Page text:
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Wellington Fields Allotments - Hixon.


Plough Field Allotments at Amerton

Gardening Tips
By Mrs FM

Unusual & Old
Fashioned Fruit

Herbs & Other
Edible Plants.

Environmental Issues And Going Green.

Vines And Other Climbing Plants.

Fish Ponds

Books By
Alan J Hartley



Wood-Chip And Tidying Up.

With all the extra time on my hands, due to the continued Lockdown and only partial re-opening of the Charity where I was a Voluntary Worker, I decided to weed some of my paths on my Allotment and renew their Wood chip surfaces. Normally we get a steady supply of Wood-Chip from a darting friend of mine who is a part time tree surgeon, but I donít think he has been working of late, so I hunted round for another source. Travelling around my local area recently in the car I spotted a couple of Tree Surgeons at work with their lorries and Wood Chippers attached. I stopped briefly to ask what they were going to do with their waste Chippings and that resulted in two free loads for the Allotments. The first load was used up by Plot Holders very quickly and I didnít get a look in as I wasnít ready for it, but the Second load was much better timed for me. When the chap offered to drop it off for us he said that we would have to have the logs that had been tossed in the back of the Lorry with the Chippings. I agreed and it was duly delivered. It was his mate who actually dropped it off for us though and he obviously wasnít used to tipping a load, because he opened up the tailgate, tipped the back and drove off a bit too quickly. The Chippings spread over about 20 yards of the Car Park giving me one heck of a job to clear it up! I set to immediately and with a little help from another Plot Holder it didnít take too long. It had to be done before the Parish Council could see it, because they would not have approved of the mess one little bit! After it was all tidied up I then had to ferret through the large pile to unearth all of the buried logs! I felt like I was a kid again at one of the old time Fairs with the Lucky Dip prizes buried in the Barrel of Saw-Dust! There must have been nearly Ĺ a ton of logs some of which were nice and straight 4 foot lengths of trunk that were picked out to be used for bed edging and the rest went for firewood.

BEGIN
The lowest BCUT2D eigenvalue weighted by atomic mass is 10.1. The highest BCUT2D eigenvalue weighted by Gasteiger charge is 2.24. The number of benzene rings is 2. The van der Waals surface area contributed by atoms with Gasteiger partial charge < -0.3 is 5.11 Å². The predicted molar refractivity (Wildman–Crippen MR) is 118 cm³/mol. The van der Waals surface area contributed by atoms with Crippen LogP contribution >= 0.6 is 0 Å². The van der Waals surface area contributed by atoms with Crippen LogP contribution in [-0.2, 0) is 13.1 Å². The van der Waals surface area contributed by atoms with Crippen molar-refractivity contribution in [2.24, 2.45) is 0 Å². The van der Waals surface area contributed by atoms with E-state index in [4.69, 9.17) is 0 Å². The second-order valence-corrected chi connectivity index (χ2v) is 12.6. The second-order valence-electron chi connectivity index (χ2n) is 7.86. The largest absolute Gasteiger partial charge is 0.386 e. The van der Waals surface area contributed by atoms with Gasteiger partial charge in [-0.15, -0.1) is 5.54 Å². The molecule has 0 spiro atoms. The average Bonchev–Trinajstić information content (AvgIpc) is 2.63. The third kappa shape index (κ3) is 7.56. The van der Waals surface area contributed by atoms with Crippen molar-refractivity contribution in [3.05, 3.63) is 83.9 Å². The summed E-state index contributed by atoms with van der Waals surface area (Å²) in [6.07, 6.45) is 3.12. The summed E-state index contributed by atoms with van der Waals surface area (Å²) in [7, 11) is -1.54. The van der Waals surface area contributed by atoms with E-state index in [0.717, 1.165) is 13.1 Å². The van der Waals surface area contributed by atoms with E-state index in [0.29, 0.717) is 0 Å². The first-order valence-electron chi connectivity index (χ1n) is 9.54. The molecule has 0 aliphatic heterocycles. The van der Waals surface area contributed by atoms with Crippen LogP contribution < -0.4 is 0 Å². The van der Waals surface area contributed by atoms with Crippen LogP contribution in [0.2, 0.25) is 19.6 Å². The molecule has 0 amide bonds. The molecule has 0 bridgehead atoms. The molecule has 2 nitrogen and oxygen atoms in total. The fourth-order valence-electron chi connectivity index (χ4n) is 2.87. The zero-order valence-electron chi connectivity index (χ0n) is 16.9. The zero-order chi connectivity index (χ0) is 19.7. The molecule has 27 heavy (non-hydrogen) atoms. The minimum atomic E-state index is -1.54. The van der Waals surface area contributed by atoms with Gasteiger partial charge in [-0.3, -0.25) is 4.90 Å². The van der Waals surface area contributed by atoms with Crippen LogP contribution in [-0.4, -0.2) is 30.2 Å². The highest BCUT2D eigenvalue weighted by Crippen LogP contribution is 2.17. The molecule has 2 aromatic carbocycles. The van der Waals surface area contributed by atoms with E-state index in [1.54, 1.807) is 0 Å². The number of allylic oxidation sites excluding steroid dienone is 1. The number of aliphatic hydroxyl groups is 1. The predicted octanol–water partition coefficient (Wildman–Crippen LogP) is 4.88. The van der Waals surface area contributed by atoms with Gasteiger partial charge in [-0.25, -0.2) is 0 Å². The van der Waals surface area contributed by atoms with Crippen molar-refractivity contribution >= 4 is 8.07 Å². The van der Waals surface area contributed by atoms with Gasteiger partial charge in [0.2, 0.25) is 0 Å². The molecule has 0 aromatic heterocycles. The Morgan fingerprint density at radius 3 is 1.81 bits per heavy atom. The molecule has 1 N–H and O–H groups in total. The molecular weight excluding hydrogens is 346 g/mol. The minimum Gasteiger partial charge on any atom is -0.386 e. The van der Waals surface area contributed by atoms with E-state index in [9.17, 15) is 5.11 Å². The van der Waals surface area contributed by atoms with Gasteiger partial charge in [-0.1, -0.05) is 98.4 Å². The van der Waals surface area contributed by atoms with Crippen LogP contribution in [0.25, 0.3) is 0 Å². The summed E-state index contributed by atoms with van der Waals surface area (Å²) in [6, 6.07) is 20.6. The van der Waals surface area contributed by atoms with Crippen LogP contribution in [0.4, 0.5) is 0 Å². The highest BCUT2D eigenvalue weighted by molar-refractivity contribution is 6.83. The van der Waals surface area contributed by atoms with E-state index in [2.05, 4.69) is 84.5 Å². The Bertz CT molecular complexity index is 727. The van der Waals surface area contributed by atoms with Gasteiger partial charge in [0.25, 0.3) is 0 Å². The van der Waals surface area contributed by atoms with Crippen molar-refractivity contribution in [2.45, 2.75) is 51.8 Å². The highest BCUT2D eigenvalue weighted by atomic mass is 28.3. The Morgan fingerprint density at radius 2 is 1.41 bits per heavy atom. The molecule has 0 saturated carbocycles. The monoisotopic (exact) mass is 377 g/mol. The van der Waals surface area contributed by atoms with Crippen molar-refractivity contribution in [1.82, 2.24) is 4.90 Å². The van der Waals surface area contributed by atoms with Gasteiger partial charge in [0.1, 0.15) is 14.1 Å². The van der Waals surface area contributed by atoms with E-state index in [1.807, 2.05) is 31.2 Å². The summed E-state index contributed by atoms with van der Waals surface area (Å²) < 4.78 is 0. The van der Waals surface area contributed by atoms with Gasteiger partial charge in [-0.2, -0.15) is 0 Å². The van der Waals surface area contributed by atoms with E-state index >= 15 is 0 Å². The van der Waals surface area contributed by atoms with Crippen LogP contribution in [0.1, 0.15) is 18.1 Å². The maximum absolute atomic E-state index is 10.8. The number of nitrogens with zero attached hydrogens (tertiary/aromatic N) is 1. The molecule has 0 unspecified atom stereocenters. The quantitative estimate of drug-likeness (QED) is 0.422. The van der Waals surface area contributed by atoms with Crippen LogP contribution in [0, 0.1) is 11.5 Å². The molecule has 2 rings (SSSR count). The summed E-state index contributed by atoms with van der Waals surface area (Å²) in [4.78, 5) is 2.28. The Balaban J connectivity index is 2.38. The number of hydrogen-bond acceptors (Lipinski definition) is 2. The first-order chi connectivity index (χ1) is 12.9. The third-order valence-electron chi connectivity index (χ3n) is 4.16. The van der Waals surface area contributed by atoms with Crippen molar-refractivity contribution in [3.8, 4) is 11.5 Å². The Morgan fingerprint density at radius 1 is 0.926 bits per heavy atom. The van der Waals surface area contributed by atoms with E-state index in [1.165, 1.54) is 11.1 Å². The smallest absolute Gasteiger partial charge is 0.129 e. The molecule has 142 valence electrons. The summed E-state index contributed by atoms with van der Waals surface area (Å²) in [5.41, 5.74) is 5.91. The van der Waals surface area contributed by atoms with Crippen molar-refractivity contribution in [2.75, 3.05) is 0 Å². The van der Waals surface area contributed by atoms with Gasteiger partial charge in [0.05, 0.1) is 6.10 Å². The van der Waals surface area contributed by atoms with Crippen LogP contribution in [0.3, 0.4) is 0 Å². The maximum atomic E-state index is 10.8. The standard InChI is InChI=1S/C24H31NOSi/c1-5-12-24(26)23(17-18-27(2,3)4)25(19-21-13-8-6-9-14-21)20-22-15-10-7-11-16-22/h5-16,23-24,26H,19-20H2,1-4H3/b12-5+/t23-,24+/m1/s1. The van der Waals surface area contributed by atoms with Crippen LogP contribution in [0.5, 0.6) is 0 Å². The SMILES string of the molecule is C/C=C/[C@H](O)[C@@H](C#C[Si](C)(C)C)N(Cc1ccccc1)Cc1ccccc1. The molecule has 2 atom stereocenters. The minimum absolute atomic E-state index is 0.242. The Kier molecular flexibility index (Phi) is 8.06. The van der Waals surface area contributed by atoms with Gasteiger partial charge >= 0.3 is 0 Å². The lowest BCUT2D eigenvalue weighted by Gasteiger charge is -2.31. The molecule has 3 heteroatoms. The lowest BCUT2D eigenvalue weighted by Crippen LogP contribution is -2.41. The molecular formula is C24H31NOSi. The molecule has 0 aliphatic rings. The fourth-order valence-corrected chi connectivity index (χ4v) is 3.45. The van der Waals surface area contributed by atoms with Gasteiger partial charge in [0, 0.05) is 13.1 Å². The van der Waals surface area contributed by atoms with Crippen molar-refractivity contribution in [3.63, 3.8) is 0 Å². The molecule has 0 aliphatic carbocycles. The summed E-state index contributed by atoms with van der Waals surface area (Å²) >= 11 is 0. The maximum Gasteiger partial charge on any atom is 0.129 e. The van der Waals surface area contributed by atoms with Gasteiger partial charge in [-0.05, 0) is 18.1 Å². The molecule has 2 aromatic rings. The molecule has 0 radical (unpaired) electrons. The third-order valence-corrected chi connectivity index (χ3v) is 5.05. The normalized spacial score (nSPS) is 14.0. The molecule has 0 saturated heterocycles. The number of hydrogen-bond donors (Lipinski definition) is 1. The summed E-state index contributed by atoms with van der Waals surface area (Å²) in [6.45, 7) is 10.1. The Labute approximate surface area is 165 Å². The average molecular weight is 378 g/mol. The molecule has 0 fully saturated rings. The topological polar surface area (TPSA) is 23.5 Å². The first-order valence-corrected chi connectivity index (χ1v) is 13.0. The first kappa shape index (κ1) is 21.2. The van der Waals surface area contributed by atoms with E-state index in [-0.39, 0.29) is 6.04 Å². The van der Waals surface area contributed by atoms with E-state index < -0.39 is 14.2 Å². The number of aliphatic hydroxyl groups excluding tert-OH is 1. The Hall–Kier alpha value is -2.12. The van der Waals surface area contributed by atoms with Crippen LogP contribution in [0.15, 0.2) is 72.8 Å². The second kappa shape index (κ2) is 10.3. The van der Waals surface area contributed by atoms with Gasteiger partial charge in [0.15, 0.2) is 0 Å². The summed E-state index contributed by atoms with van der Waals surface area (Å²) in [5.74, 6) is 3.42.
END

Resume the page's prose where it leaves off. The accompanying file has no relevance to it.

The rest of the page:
My paths hadnít been done for some time and took a bit of effort to weed, but after that job was finished and the Chippings were all down and tidy, I decided to dig out my Compost Bin and use the fibrous waste to mulch my Asparagus bed. The Harvesting of young shoots had finished back in June and their feathery tops were growing abundantly. However, they did need feeding up before they die off and go dormant for the Winter, so firstly I scattered some Chicken Manure Pellets round them which were then covered liberally with my home made compost. The Pellets do smell badly so covering them up like this is a good idea and Mulching is always to be recommended anyway.